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Washington – Vice President Joe Biden and the U.S. Department of Commerce’s U.S. Patent and Trademark Office (USPTO) today announced new actions aimed at advancing President Obama’s call for a “Cancer Moonshot” to make “…America the country that cures cancer once and for all” at the White House Cancer Moonshot Summit, hosted by Howard University. By catalyzing next generation research and development, freeing trapped data, and increasing patient access to treatments and clinical studies, the Moonshot strives to double the rate of progress towards a cure.
During the Summit, Vice President Biden unveiled that the USPTO is launching the "Patents 4 Patients" initiative, an accelerated lane of review for methods of cancer treatments. The USPTO will also take steps today to leverage patent data, and identify promising research and development (R&D) trends on the horizon in cancer immunology, virology, and combination therapy filings via visualization tools offered through the USPTO Developer Hub.
“In his 2016 State of the Union Address, President Obama called upon the nation to harness the spirit of American innovation by identifying new ways to prevent, diagnose, and treat cancer,” said Under Secretary of Commerce for Intellectual Property and Director of the United States Patent and Trademark Office Michelle K. Lee. “As he noted, getting this done isn't just going to take the best and brightest across the medical, research, and data communities — but millions of Americans owning a stake of it. That’s why by harnessing the power of patent data, and accelerating the process for protecting the intellectual property undergirding cancer immunotherapy breakthroughs, the USPTO is standing up and doing its part to help bring potentially life-saving treatments to patients, faster.”
The USPTO’s collaboration with the Vice President’s Cancer Moonshot Task Force has led to the development of two major projects in support the Cancer Moonshot and underscores how new alliances can defy the bounds of innovation and accelerate the road to prevention, diagnosis, and treatment.
Patents 4 Patients establishes a Fast-Track Review for cancer treatment-related patents. This free, accelerated initiative will launch in July and cut in half the time it takes to review patent applications in cancer therapy (aiming to have final decisions made in 12 or fewer months). This "fast track" will be open to any applicant, including early stage bio-tech companies, universities, and large pharmaceutical firms, as well as entities who may have products already in FDA approved clinical trials, which will also be able to opt in to the acceleration program, even if they have a patent application already filed with the office. With approximately 900 cancer immunotherapy applications received annually by the USPTO, and from around the world, this program aims to move innovative new treatments from conception through regulatory approval swiftly, to reach a patient's bedside faster.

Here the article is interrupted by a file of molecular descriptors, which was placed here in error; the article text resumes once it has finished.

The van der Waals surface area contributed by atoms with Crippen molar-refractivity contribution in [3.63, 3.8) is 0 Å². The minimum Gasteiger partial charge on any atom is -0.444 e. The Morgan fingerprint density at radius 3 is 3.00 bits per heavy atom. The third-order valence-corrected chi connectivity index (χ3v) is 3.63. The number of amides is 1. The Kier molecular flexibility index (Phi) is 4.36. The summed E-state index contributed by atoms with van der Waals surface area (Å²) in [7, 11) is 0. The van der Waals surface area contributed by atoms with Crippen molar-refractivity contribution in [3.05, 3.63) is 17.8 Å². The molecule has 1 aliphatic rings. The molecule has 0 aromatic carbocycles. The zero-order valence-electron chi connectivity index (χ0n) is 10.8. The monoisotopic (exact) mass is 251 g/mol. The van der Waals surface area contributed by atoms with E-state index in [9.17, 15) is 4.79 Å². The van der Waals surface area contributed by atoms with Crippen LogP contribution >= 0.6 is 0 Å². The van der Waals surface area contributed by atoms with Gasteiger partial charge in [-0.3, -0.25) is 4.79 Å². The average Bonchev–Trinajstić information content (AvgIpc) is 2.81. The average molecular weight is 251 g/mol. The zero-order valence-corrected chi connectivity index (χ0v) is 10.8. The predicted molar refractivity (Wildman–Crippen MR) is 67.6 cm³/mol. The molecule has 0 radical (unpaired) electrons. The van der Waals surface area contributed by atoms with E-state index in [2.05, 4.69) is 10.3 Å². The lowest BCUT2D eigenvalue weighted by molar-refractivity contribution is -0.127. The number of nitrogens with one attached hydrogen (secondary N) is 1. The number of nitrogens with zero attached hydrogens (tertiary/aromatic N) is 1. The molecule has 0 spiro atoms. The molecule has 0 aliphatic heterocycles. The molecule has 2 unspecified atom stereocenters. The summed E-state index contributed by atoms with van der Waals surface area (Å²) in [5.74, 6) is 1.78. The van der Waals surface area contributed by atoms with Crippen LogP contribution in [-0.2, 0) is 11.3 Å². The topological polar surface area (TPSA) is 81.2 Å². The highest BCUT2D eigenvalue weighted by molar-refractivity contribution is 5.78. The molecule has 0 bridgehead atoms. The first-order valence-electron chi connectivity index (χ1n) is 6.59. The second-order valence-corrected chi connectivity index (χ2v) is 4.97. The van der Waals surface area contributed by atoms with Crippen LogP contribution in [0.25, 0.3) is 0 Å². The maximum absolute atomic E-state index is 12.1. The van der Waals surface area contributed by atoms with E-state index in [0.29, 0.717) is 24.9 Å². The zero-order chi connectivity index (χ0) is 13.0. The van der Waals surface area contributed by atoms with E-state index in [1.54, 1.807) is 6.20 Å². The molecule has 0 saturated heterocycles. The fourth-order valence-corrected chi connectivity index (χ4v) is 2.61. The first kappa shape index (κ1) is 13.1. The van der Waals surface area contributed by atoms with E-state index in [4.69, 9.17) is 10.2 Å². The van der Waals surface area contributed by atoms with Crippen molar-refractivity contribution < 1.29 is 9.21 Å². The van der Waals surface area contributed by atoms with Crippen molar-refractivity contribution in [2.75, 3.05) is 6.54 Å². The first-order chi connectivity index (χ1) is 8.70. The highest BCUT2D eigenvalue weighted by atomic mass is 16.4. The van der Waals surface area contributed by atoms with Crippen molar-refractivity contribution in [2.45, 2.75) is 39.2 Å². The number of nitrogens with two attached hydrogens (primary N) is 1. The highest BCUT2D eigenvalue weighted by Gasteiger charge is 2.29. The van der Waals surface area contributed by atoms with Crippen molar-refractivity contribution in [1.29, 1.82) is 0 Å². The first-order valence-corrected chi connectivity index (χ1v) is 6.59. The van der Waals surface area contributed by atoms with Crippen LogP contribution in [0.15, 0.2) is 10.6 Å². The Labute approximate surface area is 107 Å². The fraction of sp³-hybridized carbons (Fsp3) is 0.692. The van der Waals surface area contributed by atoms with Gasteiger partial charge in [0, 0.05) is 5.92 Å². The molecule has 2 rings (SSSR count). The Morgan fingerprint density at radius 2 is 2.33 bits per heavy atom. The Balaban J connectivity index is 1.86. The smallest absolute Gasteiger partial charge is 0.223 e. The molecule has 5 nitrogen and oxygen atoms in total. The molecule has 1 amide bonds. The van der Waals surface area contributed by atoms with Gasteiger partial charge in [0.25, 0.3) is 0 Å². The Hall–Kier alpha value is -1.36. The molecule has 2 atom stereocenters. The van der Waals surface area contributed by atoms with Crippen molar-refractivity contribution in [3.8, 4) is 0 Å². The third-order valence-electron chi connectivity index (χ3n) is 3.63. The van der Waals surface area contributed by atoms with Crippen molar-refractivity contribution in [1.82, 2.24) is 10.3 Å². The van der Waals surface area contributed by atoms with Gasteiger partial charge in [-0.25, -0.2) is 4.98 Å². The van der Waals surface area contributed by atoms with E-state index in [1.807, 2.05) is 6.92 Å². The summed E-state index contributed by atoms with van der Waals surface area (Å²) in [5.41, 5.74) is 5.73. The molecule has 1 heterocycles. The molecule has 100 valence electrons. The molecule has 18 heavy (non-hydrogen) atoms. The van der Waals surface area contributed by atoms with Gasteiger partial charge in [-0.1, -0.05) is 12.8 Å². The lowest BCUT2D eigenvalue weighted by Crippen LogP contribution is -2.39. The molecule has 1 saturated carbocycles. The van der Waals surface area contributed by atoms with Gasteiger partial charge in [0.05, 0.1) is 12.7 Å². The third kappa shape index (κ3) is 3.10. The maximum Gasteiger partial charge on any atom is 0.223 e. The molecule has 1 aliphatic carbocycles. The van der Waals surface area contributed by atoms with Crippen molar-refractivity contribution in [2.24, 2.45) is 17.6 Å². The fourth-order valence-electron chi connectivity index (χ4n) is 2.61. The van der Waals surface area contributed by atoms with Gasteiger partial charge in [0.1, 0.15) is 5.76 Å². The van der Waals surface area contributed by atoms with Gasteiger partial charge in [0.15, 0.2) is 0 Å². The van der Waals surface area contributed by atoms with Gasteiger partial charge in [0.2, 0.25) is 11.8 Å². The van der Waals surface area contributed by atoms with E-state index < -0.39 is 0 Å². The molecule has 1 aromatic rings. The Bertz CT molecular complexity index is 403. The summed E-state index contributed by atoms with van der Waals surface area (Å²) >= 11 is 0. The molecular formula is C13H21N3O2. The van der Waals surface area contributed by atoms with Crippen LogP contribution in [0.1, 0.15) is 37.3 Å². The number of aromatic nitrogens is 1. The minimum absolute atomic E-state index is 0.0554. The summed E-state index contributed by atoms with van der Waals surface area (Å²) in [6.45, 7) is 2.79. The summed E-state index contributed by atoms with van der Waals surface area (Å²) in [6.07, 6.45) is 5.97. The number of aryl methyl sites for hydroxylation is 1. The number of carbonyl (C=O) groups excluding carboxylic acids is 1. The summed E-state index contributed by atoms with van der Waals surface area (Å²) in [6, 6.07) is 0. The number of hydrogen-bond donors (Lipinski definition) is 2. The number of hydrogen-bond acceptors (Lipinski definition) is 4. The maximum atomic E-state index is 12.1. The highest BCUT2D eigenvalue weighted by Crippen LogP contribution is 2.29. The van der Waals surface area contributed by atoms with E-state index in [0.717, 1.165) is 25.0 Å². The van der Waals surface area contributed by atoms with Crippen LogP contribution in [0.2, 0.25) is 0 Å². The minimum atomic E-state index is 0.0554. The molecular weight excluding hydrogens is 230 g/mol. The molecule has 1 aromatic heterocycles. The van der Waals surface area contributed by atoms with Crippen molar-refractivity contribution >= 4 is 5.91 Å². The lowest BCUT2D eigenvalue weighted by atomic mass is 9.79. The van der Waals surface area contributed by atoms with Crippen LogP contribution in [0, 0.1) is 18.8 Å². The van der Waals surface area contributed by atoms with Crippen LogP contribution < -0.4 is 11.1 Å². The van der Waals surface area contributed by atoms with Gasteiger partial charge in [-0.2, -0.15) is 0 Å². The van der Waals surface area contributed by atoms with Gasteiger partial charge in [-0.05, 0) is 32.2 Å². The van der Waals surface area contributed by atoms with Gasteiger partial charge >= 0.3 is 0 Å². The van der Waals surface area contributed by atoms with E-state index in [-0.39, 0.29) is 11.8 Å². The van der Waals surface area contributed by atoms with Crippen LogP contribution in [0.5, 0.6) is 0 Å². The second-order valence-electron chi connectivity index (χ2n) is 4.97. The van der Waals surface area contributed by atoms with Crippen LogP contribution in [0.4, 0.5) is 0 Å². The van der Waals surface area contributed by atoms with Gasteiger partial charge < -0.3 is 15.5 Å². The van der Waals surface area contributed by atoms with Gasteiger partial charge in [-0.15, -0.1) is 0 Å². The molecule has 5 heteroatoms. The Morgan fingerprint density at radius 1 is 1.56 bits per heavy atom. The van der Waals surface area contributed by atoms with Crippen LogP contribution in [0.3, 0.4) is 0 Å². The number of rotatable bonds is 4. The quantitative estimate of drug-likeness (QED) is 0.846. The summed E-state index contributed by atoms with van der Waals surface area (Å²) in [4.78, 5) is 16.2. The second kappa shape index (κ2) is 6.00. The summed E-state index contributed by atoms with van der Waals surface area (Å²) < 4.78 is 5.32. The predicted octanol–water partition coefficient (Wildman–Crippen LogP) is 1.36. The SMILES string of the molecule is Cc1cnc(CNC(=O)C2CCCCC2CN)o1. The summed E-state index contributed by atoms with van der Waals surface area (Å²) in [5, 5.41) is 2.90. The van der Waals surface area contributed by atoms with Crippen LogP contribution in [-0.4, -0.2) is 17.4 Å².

For more information about the USPTO’s Patents 4 Patients program, please refer to the Federal Register Notice.
“As ailments of all types afflict our families, our neighbors, and our loved ones, piloting this initiative marks an important first step in testing and assessing how faster patent protection, in concert with swifter reviews from other regulatory bodies, can mark a collective approach that works to break down barriers to progress impeding cancer research,” said Lee.
The “Horizon Scanning Tool” will leverage patent data sets to reveal new insights into investments around cancer therapy research and treatments. With this data released through the USPTO Developer Hub in September 2016, users will be able to build rich visualizations of intellectual property data, often an early indicator of meaningful R&D, and combine them with other economic and funding data. Ultimately, the Horizon Scanning Tool will illuminate trend lines for new treatments and empower the federal government—as well as the medical, research, and data communities—to make more precise funding and policy decisions based on the commercialization lifecycle of the most promising treatments, and maximizing U.S. competitiveness in cancer investments.
On the heels of that data release this fall, the USPTO’s Office of the Chief Economist will also convene a workshop to bring together cancer experts, policymakers, and data scientists to explore and identify how intellectual property data can be better leveraged and combined with other data sets to support cancer research and the development of new commercialized therapies.
Cancer is undoubtedly a disease that touches all our lives. Ending cancer as we know it requires the formation of new alliances and the USPTO is proud to be a part of that team. As the President’s Cancer Moonshot Initiative looks to build public-private partnerships with industry, governments, health systems, non-profits, philanthropy, research institutes, patients, and academia, those interested in advancing the Cancer Moonshot can join today by visiting www.whitehouse.gov/CancerMoonshot.
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